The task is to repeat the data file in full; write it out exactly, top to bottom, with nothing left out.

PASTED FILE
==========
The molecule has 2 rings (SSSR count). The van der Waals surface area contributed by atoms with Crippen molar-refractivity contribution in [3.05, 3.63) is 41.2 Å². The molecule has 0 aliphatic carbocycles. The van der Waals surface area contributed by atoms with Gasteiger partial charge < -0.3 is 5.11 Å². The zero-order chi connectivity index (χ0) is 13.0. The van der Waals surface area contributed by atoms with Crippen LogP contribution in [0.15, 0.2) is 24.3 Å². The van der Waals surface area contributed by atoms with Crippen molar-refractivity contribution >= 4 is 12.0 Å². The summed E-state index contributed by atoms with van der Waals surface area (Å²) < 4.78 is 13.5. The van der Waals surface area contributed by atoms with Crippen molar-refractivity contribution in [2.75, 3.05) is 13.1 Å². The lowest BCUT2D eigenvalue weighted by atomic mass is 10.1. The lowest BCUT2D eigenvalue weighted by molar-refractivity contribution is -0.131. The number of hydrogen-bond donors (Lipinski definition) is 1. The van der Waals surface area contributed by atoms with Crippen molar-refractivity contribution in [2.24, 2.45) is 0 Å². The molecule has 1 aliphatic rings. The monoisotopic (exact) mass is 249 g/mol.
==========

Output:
The molecule has 2 rings (SSSR count). The van der Waals surface area contributed by atoms with Crippen molar-refractivity contribution in [3.05, 3.63) is 41.2 Å². The molecule has 0 aliphatic carbocycles. The van der Waals surface area contributed by atoms with Gasteiger partial charge < -0.3 is 5.11 Å². The zero-order chi connectivity index (χ0) is 13.0. The van der Waals surface area contributed by atoms with Crippen LogP contribution in [0.15, 0.2) is 24.3 Å². The van der Waals surface area contributed by atoms with Crippen molar-refractivity contribution >= 4 is 12.0 Å². The summed E-state index contributed by atoms with van der Waals surface area (Å²) < 4.78 is 13.5. The van der Waals surface area contributed by atoms with Crippen molar-refractivity contribution in [2.75, 3.05) is 13.1 Å². The lowest BCUT2D eigenvalue weighted by atomic mass is 10.1. The lowest BCUT2D eigenvalue weighted by molar-refractivity contribution is -0.131. The number of hydrogen-bond donors (Lipinski definition) is 1. The van der Waals surface area contributed by atoms with Crippen molar-refractivity contribution in [2.24, 2.45) is 0 Å². The molecule has 1 aliphatic rings. The monoisotopic (exact) mass is 249 g/mol.